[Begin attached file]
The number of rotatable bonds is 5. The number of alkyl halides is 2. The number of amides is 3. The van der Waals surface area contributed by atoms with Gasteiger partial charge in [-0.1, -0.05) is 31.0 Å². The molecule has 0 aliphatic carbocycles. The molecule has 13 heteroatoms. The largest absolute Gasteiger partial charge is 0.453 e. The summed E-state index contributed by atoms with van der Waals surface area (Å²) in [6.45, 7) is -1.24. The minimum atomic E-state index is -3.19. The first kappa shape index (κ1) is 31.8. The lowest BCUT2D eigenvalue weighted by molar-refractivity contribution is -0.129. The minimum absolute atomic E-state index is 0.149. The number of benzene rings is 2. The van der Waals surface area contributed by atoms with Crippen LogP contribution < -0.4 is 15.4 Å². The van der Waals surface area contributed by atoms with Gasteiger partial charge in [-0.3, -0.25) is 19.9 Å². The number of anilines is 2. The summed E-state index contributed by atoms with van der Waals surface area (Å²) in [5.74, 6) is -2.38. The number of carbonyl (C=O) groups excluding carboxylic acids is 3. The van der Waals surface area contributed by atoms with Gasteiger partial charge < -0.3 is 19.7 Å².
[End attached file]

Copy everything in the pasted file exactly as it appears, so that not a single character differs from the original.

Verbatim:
The number of rotatable bonds is 5. The number of alkyl halides is 2. The number of amides is 3. The van der Waals surface area contributed by atoms with Gasteiger partial charge in [-0.1, -0.05) is 31.0 Å². The molecule has 0 aliphatic carbocycles. The molecule has 13 heteroatoms. The largest absolute Gasteiger partial charge is 0.453 e. The summed E-state index contributed by atoms with van der Waals surface area (Å²) in [6.45, 7) is -1.24. The minimum atomic E-state index is -3.19. The first kappa shape index (κ1) is 31.8. The lowest BCUT2D eigenvalue weighted by molar-refractivity contribution is -0.129. The minimum absolute atomic E-state index is 0.149. The number of benzene rings is 2. The van der Waals surface area contributed by atoms with Crippen LogP contribution < -0.4 is 15.4 Å². The van der Waals surface area contributed by atoms with Gasteiger partial charge in [-0.3, -0.25) is 19.9 Å². The number of anilines is 2. The summed E-state index contributed by atoms with van der Waals surface area (Å²) in [5.74, 6) is -2.38. The number of carbonyl (C=O) groups excluding carboxylic acids is 3. The van der Waals surface area contributed by atoms with Gasteiger partial charge < -0.3 is 19.7 Å².